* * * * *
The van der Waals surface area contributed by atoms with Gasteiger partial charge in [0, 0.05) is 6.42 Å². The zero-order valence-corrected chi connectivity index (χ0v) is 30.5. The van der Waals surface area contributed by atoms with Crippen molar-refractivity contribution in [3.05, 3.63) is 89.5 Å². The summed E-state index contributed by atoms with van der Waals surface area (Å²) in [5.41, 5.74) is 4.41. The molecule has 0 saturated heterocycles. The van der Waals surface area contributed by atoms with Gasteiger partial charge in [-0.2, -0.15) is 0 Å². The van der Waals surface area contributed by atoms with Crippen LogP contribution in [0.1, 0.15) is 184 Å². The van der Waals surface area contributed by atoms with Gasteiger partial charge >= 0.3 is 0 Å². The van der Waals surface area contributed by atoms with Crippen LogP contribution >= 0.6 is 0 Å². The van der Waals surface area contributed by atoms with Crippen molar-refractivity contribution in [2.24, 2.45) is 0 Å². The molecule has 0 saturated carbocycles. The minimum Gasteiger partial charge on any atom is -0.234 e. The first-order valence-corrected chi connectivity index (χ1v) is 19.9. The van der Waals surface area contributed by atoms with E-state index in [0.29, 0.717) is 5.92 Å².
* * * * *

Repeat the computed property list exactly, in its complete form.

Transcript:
The van der Waals surface area contributed by atoms with Gasteiger partial charge in [0, 0.05) is 6.42 Å². The zero-order valence-corrected chi connectivity index (χ0v) is 30.5. The van der Waals surface area contributed by atoms with Crippen molar-refractivity contribution in [3.05, 3.63) is 89.5 Å². The summed E-state index contributed by atoms with van der Waals surface area (Å²) in [5.41, 5.74) is 4.41. The molecule has 0 saturated heterocycles. The van der Waals surface area contributed by atoms with Gasteiger partial charge in [-0.2, -0.15) is 0 Å². The van der Waals surface area contributed by atoms with Crippen LogP contribution in [0.1, 0.15) is 184 Å². The van der Waals surface area contributed by atoms with Gasteiger partial charge >= 0.3 is 0 Å². The van der Waals surface area contributed by atoms with Crippen LogP contribution >= 0.6 is 0 Å². The van der Waals surface area contributed by atoms with Crippen molar-refractivity contribution in [2.24, 2.45) is 0 Å². The molecule has 0 saturated carbocycles. The minimum Gasteiger partial charge on any atom is -0.234 e. The first-order valence-corrected chi connectivity index (χ1v) is 19.9. The van der Waals surface area contributed by atoms with E-state index in [0.29, 0.717) is 5.92 Å².